The Grey Matter of the Spinal Cord

Written by Gemma Parkinson

Last updated December 22, 2017 • 18 Revisions •

The spinal cord is an important information relay and processing hub connecting the brain with the rest of the body.

A transverse section of the spinal cord reveals a distinct “butterfly” pattern of dark, inner “grey” matter surrounded by the lighter colour “white matter”. The white matter contains the ascending and descending pathways connecting the brain and spinal cord (see relevant articles). This article will focus on the organisation and function of the spinal cord grey matter.

Spinal cord grey matter can be functionally classified in three different ways: 1) into four main columns; 2) into six different nuclei; or 3) into ten Rexed laminae.

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Four Columns of the Spinal Cord Grey Matter

The grey matter is divided into four main columns: the dorsal horn, the intermediate column, the lateral horn and the ventral horn:

  • The dorsal horn (also known as the posterior horn) contains neurons that receive somatosensory information from the body, which is then transmitted via the ascending pathways, to the brain.
  • The ventral horn (also known as the anterior horn) largely contains motor neurons that exit the spinal cord to innervate skeletal muscle.
  • The intermediate column and lateral horn contains neurons that innervate visceral and pelvic organs.

Fig 1
The four columns of grey matter in the spinal cord.

Spinal Cord Nuclei

The prominent nuclei (groups of neuron cell bodies) in the spinal cord are the:

  • Marginal zone (MZ, posterior marginalis) – located at the tip of the dorsal horn, and is important for relaying pain and temperature sensation to the brain.
  • Substantia gelatinosa (SG) – located at the top of the dorsal horn, the SG is important for relaying pain, temperature and light touch sensation to the brain.
  • Nucleus proprius (NP) – located in the ‘neck’ of the dorsal horn, the NP relays mechanical and temperature sensation to the brain.
  • Dorsal nucleus of Clarke (DNC) – the most dorso-medial nuclei, the DNC relays unconscious proprioceptive information to the brain. Only found in spinal segments C8 to L3.
  • Interomediolateral nucleus (IMN) – located in the intermediate column and lateral horn, the IMN relays sensory information from viscera to the brain, and autonomic signals from the brain to the visceral organs.
  • Lateral motor neurons and medial motor neurons (MNs) – located in the ventral horn. Composed of motor neurons that innervate visceral and skeletal muscles.

Rexed Laminae

As an alternative to spinal cord nuclei, Bror Rexed (1950s) identified layers, or laminae, within the spinal cord where cells were grouped according to their structure and function, rather than solely on location (figure 2).

Fig 2
Spinal cord nuclei (L) and rexed laminae (R)

Lamina I

  • tip of the dorsal horn
  • cells respond to noxious or thermal stimuli
  • sends information to the brain by the contralateral spinothalamic tract
  • corresponds to the marginal zone

Lamina II

  • Involved in sensation of noxious and non-noxious stimuli, and modulating sensory input to contribute to the brain’s interpretation of incoming signals as painful, or not.
  • Sends information to Lamina III and IV
  • Corresponds to substantia gelatinosa

Lamina III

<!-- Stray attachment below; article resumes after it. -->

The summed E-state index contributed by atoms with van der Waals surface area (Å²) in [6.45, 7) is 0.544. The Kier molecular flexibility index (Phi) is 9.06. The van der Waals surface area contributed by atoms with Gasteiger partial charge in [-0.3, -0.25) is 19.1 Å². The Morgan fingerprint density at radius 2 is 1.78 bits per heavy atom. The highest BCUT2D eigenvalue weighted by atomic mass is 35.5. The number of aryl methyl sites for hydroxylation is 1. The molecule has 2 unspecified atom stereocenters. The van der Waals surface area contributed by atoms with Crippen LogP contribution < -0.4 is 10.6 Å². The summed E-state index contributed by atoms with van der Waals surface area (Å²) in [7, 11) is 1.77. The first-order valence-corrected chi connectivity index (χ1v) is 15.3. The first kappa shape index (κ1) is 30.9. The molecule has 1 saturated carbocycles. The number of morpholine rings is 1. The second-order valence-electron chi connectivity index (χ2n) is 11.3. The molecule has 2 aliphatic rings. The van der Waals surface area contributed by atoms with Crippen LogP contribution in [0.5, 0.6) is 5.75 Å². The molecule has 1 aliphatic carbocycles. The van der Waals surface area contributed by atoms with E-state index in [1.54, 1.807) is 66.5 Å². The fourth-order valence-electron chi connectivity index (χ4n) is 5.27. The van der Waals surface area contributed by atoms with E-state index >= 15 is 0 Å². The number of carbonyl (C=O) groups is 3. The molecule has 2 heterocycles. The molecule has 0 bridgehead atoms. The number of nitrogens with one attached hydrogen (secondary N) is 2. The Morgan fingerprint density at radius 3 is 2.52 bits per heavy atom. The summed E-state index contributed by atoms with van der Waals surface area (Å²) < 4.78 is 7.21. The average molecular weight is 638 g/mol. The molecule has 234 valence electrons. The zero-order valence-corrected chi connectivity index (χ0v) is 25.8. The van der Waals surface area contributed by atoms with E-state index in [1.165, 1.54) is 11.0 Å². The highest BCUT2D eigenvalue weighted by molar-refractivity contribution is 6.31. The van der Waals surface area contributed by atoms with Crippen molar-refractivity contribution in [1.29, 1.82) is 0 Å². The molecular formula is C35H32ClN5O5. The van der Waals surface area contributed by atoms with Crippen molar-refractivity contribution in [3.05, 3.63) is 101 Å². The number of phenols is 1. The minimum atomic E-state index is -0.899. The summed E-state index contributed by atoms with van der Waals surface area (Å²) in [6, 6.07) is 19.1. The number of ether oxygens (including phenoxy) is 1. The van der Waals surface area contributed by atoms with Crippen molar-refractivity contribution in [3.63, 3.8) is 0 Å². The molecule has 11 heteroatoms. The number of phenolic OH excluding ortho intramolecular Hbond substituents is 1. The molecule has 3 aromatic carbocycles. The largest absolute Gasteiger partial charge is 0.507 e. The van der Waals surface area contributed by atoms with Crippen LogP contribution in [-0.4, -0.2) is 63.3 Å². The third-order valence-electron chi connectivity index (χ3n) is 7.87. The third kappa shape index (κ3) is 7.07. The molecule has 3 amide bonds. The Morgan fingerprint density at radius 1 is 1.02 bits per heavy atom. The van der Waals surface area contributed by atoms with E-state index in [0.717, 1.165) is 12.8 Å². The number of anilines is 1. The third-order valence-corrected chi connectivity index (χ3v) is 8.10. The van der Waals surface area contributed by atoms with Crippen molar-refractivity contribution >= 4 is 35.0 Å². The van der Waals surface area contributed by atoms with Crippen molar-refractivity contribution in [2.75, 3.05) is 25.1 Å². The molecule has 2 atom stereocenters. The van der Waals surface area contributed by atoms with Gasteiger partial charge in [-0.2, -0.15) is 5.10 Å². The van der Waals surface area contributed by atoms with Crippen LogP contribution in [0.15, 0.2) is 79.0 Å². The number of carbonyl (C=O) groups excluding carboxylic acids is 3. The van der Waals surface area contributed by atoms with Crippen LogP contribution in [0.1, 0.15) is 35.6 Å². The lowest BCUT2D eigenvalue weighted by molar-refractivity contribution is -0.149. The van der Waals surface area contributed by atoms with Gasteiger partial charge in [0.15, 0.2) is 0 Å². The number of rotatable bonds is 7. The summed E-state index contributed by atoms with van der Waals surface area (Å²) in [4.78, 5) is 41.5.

• Involved in proprioception and sensation of light touch.
  • Cells in this layer connects with cells in layers IV, V and VI.
  • Partially corresponds to nucleus proprius

Lamina IV

  • Involved in non-noxious sensory information relay and processing.
  • Cells connect with those in lamina II
  • Partially corresponds to nucleus proprius

Lamina V

  • Relays sensory, including nociceptive (potentially painful), information to the brain via the contralateral and spinothalamic tracts
  • Receives descending information from the brain via the corticospinal and rubrospinal tracts.

Lamina VI

  • Contains many small interneurons involved in spinal reflexes
  • Receives sensory information from muscle spindles (involved in proprioception).
  • Sends information to the brain via ipsilateral spinocerebellar pathways

Lamina VII

  • Large, heterogenous zone that varies through the length of the spinal cord.
  • Receives information from Lamina II to VI, and from viscera
  • Relays motor information to the viscera
  • Gives rise to cells involved in the autonomic system
  • Dorsal nucleus of Clarke is part of Lamina VII

Lamina VIII

  • Varies depending on spinal cord level, but is most prominent in cervical and lumbar enlargements
  • Cells are involved in modulating motor output to skeletal muscle

Lamina IX

  • Size and shape varies between spinal cord levels
  • Distinct groups of motor neurons that innervate skeletal muscle.

Lamina X

  • Surrounds the central canal – the grey commissure
  • Axons decussate (cross over) from one side of the spinal cord to the other

Clinical Relevance – Referred Pain

“Referred pain” occurs when visceral pain, for example from angina (pain arising from heart muscle that does not have an adequate blood supply), is felt as cutaneous pain, for example, in the left arm and hand.

Referred pain occurs because there are few, if any, neurons in the dorsal horn that solely send signals of visceral pain to the brain. Thus neurons sending signals from the viscera, are also involved in sending signals of cutaneous pain, resulting in potential confusion of the source of the pain.

However, certain types of visceral pain are associated with specific patterns of cutaneous referred pain, and thus understanding these patterns can aid in diagnosis of the underlying cause.